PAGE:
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LE MARS, Iowa | I get the long and short of it Monday in Le Mars, as well as healthy doses of versatility, graciousness and enthusiasm while traipsing around the Northwest Iowa District Jazz Festival.

It may be the best high school event I have the privilege to cover each year.

Think I'm kidding? When I approach to interview Sibley-Ocheyedan High School's fantastic trumpeter, Marie Jeppesen, she looks up and says, "Thanks for coming!" (She does look up, often, as she stands 5 feet, 6 inches. She plays next to fellow trumpeter Devan Vander Veen, who tips the tape at 6 feet, 9 inches.)

She thanks me for attending. I don't get that from too many high schoolers -- or college students.

It continues with reaction from Okoboji High School senior trumpet/flugelhorn star Tyler Ohl. When I ask him about the quality of his performance, he turns the tables.

"What did you think of it?" he asks.

To me, he sounded fantastic in carrying his band through "Satin 'n Glass," Okoboji's ballad. It's the main reason I interview him.

"If it sounded good to you, it sounded good to me," he says with a grin.

I find out more that makes me smile. Ohl memorized "Satin 'n Glass" while flying to and from Boise, Idaho, in December. He put a pair of headphones over his ears and left the music on silent. He sat and stared at the sheet music, committing each note to memory.

"When it comes to music, I think I kind of have a photographic memory," he says.

The memory serves Greg Forney's Okoboji High School jazz band well.

Ohl follows accomplished footsteps. Older brother Matthew Ohl played lead trombone for Okoboji when the band topped the Class 2A field in the 2010 Iowa Jazz Championships. Tyler Ohl was an eighth-grader sitting in the crowd that day.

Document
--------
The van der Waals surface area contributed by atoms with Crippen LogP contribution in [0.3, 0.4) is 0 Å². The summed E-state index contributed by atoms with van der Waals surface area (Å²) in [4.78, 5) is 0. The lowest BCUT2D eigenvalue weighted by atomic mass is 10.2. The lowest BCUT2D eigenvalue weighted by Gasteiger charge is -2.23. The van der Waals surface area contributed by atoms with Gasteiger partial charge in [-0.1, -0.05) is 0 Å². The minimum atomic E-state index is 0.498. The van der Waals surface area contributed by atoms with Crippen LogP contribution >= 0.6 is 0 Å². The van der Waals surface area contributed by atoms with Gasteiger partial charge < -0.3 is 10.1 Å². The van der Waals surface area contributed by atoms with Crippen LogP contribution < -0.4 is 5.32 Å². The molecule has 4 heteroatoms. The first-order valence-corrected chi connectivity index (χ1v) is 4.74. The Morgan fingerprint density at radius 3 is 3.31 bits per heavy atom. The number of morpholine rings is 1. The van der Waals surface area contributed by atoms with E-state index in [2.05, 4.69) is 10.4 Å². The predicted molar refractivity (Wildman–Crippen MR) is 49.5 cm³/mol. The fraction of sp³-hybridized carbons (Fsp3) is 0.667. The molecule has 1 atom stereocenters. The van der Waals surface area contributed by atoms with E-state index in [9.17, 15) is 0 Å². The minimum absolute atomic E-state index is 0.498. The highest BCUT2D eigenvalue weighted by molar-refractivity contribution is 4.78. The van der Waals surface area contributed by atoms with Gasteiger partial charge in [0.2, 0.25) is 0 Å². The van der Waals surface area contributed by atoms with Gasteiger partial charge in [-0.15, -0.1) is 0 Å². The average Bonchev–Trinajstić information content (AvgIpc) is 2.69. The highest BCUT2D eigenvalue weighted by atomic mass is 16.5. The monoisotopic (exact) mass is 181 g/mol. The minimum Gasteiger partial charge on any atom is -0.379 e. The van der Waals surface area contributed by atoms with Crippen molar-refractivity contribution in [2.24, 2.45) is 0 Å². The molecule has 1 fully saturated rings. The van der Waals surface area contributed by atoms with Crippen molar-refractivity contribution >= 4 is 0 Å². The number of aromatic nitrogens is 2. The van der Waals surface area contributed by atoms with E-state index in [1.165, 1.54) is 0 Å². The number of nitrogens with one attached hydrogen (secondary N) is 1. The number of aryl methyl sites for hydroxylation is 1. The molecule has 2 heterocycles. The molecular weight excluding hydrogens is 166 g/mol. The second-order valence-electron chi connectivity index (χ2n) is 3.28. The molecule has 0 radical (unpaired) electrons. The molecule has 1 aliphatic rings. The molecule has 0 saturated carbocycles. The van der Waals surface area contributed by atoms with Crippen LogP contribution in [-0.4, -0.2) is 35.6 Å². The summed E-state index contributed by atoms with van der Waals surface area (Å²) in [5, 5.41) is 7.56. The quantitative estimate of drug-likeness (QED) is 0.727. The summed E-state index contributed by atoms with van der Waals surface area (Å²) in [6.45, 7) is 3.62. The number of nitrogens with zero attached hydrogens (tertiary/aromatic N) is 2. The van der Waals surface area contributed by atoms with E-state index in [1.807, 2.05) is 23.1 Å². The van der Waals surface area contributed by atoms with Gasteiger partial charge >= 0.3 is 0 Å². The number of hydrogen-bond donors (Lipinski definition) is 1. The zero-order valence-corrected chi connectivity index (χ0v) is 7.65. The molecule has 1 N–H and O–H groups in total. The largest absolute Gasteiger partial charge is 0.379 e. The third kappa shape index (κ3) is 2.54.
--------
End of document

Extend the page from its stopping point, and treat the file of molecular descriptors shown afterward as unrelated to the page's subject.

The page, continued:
As a freshman, Tyler Ohl took part on the state champion jazz unit at Okoboji. Since then, these musicians have finished fifth and second, watching as regional rival Alta-Aurelia has captured the Class 2A crown. Okoboji and Alta-Aurelia finish first and second on Monday, claiming berths in the Iowa Jazz Championships set for April 8 in Des Moines.

Brittany Kolbeck, a junior at Okoboji High, takes apart her drums as I enter her space in the gymnasium. Kolbeck is fired up after having completed her solo stints in both drums and vibes during the same song, "500 Miles High."

She's a junior and hopes to one day be a rock star. (I asked her to name her dream job, you know.)

"I always worry I'm going to fall," she explains, telling me how she has to watch her step in going from drums to vibraphone in a section of the song. "I shouldn't jinx myself by talking about it."

She doesn't slip on Monday. The music doesn't, either. Only a bass amplifier balks, causing Forney to cast a curious glance as he sits on a table in the library, listening while his band find its rhythm before shelves of non-fiction.

Finding rhythm? According to Jeppesen, the catch phrase is "in the pocket." And that's where she believes the Sibley-Ocheyedan jazz spent its time during its library show.

"I'm usually really critical of our performance, but today I feel really good about how we played. We were in the pocket," she says.

Sibley-Ocheyedan qualified for the Iowa Jazz Championships in 2013, first time in years. The goal is to make it back. The Generals capture third place on Monday and remain in contention for a state berth via the wildcard process.

Fellow trumpet soloist Devan Vander Veen remembers the 2013 Iowa Jazz Championships in Des Moines. He paid $15 and hopped on a charter bus at Sibley to go watch his classmates perform.

"We graduated some good trumpet players last year," says Vander Veen, the day's tallest trumpeter. "I was always busy with basketball and FFA, so I didn't do jazz band. Then Mr. (Peter) Carlson asked me, last spring. He told me that I didn't know how good I could be."

How many times did Carlson ask? The question brings a smile to Vander Veen's face. "He asked every week until I told him I would," he says.

The Sibley-Ocheyedan senior says he loves playing in the jazz band. He loves performing with his friends, reaching for a goal and, maybe, most of all, pleasing a teacher who goes about building a top-notch program in the competitive 2A field.

"Mr. Carlson has that connection with us," Vander Veen says. "You do not want to let him down." 



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